We are excited to announce our list of must see exhibitions this Spring. These works are going to stimulate your senses and make you think. After you attend one of the exhibitions be sure to let us know your thoughts!
The Storm Has Finally Made It Out of Me Alhamdulillah/, 2012 , Collage on linoleum, 76 x 116 1/2 x 4 inches
Image courtesy of African Art Museum
1). The Divine Comedy: Heaven, Purgatory, and Hell Revisited by Contemporary African Artists
40 contemporary African artist show their works under the theme: heaven, purgatory and hell for Dante’s, The Divine Comedy. The works includes a variety of mediums and combines well-known and emerging artists.
April 8 – August 2, 2015
Guest-curated by internationally acclaimed critic and scholar Simon Njami, with assistance at the National Museum of African Art from curator Karen Milbourne, this monumental exhibition explores the themes of Dante’s epic poem with new commissions and cutting-edge artworks by more than 40 contemporary artists from 18 African countries as well as the African diaspora.
The exhibition occupies all four levels of the museum and covers nearly 20,000 square feet. It features inspirational painting, video projection, installation, sculpture, textiles, printmaking, film, photography and collage by internationally recognized and emerging contemporary artists, including Yinka Shonibare MBE, Wangechi Mutu, Julie Mehretu, Berry Bickle, Pélagie Gbaguidi, and Aida Muluneh—whose photographs are the signature work in the exhibition.
2). Emancipating the Past: Kara Walker’s Tale of Slavery and Power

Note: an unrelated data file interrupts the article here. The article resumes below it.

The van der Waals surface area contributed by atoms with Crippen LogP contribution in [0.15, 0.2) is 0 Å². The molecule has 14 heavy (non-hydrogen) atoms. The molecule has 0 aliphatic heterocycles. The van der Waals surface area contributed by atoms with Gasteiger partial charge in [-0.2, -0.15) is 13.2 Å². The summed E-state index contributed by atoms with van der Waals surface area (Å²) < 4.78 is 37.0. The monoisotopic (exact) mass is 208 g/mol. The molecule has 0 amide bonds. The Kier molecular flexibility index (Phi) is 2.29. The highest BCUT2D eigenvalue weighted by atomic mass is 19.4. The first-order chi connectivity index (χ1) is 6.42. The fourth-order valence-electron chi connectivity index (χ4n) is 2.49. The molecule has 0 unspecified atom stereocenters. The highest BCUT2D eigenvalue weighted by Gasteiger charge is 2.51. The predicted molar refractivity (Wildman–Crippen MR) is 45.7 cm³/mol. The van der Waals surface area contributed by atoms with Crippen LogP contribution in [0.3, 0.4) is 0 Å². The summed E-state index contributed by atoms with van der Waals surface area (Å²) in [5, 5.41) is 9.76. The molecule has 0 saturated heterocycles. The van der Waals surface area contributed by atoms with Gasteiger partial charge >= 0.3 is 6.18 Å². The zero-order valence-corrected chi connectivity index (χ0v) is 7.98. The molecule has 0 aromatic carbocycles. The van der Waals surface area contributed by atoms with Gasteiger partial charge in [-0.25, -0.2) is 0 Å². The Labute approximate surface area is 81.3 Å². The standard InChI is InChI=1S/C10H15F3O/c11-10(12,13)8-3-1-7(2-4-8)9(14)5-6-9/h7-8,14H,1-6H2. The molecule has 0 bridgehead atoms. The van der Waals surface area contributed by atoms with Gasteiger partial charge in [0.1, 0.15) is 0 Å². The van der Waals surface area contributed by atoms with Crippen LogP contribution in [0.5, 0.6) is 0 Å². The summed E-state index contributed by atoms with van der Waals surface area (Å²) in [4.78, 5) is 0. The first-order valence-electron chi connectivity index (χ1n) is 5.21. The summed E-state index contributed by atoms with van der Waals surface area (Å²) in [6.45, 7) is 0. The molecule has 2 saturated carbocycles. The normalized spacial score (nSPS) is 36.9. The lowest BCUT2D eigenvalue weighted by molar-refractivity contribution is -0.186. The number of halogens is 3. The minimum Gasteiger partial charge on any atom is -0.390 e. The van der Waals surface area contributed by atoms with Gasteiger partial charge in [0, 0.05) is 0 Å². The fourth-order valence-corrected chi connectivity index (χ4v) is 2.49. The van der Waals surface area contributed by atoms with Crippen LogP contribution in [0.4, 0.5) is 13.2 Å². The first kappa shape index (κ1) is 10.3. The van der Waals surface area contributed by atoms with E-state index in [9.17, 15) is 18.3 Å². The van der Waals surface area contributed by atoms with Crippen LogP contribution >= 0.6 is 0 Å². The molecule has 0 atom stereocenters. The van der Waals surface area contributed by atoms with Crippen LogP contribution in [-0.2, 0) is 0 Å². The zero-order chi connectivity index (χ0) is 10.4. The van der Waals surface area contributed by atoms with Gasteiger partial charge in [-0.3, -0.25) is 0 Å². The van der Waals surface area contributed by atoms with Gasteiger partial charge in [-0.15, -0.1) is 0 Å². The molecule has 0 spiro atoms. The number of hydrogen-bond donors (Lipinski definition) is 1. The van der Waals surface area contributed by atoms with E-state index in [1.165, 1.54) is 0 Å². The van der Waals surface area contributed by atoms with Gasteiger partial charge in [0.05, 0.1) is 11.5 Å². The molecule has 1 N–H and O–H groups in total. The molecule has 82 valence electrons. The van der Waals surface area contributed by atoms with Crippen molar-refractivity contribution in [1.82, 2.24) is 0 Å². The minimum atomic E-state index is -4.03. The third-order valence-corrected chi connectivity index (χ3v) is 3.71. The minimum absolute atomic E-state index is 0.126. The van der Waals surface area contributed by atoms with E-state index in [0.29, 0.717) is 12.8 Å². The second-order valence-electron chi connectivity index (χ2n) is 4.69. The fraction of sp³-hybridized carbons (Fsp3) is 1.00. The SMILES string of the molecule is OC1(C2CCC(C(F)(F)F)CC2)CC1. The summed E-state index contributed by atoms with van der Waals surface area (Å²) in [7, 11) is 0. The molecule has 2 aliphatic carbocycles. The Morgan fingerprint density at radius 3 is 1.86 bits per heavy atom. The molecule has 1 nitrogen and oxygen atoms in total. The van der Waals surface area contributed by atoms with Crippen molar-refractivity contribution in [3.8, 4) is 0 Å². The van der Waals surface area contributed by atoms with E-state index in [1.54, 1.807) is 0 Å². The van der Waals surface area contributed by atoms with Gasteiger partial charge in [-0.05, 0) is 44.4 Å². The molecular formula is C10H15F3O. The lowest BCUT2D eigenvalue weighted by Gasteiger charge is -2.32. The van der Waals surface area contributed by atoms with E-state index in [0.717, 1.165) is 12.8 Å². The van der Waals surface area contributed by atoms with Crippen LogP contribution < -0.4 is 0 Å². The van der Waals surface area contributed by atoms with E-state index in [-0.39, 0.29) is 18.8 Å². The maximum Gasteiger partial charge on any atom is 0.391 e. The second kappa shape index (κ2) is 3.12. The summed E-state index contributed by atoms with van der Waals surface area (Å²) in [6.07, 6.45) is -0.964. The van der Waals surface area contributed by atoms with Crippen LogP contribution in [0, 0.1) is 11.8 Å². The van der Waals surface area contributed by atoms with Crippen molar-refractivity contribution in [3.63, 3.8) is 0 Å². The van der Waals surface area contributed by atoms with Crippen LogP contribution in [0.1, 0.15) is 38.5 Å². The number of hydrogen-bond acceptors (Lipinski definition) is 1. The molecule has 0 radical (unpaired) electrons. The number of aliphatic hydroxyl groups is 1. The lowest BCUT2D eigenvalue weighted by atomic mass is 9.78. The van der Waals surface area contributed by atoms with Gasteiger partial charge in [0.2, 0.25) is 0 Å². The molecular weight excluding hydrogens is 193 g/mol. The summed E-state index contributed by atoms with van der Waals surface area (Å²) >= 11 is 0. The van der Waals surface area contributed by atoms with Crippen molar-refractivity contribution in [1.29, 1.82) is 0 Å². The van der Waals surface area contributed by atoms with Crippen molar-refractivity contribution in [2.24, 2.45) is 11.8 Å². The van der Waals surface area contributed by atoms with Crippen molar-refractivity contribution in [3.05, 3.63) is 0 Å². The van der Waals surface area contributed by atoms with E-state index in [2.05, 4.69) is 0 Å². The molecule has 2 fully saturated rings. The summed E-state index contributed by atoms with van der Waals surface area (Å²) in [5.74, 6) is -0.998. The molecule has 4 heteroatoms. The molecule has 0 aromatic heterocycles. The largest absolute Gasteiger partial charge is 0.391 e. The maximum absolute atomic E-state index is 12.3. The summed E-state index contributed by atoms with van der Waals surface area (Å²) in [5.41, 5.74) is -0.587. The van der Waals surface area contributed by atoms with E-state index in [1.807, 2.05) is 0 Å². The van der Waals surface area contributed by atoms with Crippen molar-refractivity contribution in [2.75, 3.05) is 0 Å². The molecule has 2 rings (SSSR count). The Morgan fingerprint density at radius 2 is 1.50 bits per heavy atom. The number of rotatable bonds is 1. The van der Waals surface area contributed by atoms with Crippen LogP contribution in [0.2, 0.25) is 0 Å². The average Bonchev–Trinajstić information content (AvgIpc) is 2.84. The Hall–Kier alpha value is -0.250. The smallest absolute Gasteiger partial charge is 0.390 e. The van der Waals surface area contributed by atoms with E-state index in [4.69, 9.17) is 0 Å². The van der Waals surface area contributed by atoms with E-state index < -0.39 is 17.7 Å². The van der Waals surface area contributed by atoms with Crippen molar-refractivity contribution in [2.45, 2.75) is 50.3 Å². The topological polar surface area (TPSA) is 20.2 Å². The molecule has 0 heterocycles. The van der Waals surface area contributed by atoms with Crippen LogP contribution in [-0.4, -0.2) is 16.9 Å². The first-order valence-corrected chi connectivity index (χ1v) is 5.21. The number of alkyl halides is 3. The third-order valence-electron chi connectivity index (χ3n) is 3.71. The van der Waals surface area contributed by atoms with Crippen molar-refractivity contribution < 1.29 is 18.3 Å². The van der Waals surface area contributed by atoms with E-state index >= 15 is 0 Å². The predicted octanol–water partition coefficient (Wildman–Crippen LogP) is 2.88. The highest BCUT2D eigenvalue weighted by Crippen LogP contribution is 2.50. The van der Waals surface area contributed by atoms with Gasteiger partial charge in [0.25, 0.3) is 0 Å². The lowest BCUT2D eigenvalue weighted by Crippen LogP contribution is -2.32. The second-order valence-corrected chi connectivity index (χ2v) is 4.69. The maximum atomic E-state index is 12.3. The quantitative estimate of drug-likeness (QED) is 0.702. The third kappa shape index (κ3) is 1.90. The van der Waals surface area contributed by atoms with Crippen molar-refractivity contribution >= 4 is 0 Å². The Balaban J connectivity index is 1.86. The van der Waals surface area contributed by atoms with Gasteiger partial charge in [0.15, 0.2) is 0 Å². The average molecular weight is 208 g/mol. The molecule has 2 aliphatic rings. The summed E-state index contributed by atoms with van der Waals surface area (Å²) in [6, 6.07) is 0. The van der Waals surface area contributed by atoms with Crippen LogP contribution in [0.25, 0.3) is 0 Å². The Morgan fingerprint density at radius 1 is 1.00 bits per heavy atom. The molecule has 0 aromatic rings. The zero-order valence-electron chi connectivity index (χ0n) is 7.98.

ON VIEW THROUGH May 29, 2015
The exhibition features about 60 works; along with Walker’s signature black paper cutout silhouettes, an array of prints, a wall installation, and a video will also be showcased.
Kara Walker is one of the most successful and widely known contemporary African American artists today, remarkable for her radical engagement with issues of race, gender, and sexuality, and for the media with which she pursues her studies. Her work pries apart and examines the injustices that African Americans have faced throughout the long and tumultuous history of the United States. She explores power relationships in American society through the vehicle of representations of slavery, race, sexuality, violence, and gender set in the antebellum South. The works, which are inventive and painful, but also satirical and humorous, were selected for the show to display the range of approaches Walker has taken in exploring the legacy of slavery for contemporary American identity.
3).Shirin Neshat: From Photography to Cinema
May 18 to September 20, 2015
“Shirin Neshat: Facing History,” a major exhibition of the work of the Iranian-born, New York-based video artist, photographer and filmmaker, runs May 18–Sept. 20 at the Smithsonian’s Hirshhorn Museum and Sculpture Garden. It is the first exhibition to place Neshat’s work in the context of the history of modern Iran, a significant influence in her work.
“This exhibition breaks new ground in illuminating the cultural and political influences that have informed her creative life,” said Melissa Chiu, the Hirshhorn’s director, who organized the exhibition with Melissa Ho, an associate curator at the museum. “Neshat imaginatively engages with contemporary realities, conveying deep conviction with a powerful and authentic voice.”
For the past two decades, Neshat has explored complex issues that exist at the intersection of gender and politics, particularly as reflected in the changing status of women in Iran.
4).BLACK LIVES/WHITE LIGHT
APRIL 1 – 30, 2015
1613 Rhodes Island Ave, N.E.